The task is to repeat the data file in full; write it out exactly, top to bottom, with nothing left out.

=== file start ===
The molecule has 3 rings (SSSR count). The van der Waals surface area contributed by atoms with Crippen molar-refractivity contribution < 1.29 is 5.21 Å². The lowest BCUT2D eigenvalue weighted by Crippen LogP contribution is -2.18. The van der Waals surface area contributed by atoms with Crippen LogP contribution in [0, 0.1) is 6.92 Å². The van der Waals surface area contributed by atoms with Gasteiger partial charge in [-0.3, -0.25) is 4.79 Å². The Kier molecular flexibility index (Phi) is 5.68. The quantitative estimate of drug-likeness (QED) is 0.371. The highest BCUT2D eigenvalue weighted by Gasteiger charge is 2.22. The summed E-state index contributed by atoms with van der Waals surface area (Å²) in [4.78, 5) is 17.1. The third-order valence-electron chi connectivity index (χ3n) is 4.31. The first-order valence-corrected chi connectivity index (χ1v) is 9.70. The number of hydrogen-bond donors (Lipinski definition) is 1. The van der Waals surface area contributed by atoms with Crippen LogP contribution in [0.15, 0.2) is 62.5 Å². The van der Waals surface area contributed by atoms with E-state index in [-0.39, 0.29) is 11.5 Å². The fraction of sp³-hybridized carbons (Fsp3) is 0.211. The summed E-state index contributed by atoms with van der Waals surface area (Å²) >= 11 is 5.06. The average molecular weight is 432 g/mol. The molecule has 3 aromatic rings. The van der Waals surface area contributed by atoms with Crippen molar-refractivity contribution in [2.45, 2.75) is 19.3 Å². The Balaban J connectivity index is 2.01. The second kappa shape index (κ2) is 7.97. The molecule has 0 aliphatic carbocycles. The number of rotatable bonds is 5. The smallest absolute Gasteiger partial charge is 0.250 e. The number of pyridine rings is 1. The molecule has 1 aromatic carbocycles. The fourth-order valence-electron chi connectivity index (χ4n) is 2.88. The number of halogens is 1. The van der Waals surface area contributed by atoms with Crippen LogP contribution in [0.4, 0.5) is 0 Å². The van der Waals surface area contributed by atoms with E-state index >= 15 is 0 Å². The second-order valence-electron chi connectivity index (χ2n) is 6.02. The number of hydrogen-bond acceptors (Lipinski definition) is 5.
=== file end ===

The molecule has 3 rings (SSSR count). The van der Waals surface area contributed by atoms with Crippen molar-refractivity contribution < 1.29 is 5.21 Å². The lowest BCUT2D eigenvalue weighted by Crippen LogP contribution is -2.18. The van der Waals surface area contributed by atoms with Crippen LogP contribution in [0, 0.1) is 6.92 Å². The van der Waals surface area contributed by atoms with Gasteiger partial charge in [-0.3, -0.25) is 4.79 Å². The Kier molecular flexibility index (Phi) is 5.68. The quantitative estimate of drug-likeness (QED) is 0.371. The highest BCUT2D eigenvalue weighted by Gasteiger charge is 2.22. The summed E-state index contributed by atoms with van der Waals surface area (Å²) in [4.78, 5) is 17.1. The third-order valence-electron chi connectivity index (χ3n) is 4.31. The first-order valence-corrected chi connectivity index (χ1v) is 9.70. The number of hydrogen-bond donors (Lipinski definition) is 1. The van der Waals surface area contributed by atoms with Crippen LogP contribution in [0.15, 0.2) is 62.5 Å². The van der Waals surface area contributed by atoms with E-state index in [-0.39, 0.29) is 11.5 Å². The fraction of sp³-hybridized carbons (Fsp3) is 0.211. The summed E-state index contributed by atoms with van der Waals surface area (Å²) >= 11 is 5.06. The average molecular weight is 432 g/mol. The molecule has 3 aromatic rings. The van der Waals surface area contributed by atoms with Crippen molar-refractivity contribution in [2.45, 2.75) is 19.3 Å². The Balaban J connectivity index is 2.01. The second kappa shape index (κ2) is 7.97. The molecule has 0 aliphatic carbocycles. The number of rotatable bonds is 5. The smallest absolute Gasteiger partial charge is 0.250 e. The number of pyridine rings is 1. The molecule has 1 aromatic carbocycles. The fourth-order valence-electron chi connectivity index (χ4n) is 2.88. The number of halogens is 1. The van der Waals surface area contributed by atoms with Crippen LogP contribution in [0.4, 0.5) is 0 Å². The van der Waals surface area contributed by atoms with E-state index >= 15 is 0 Å². The second-order valence-electron chi connectivity index (χ2n) is 6.02. The number of hydrogen-bond acceptors (Lipinski definition) is 5.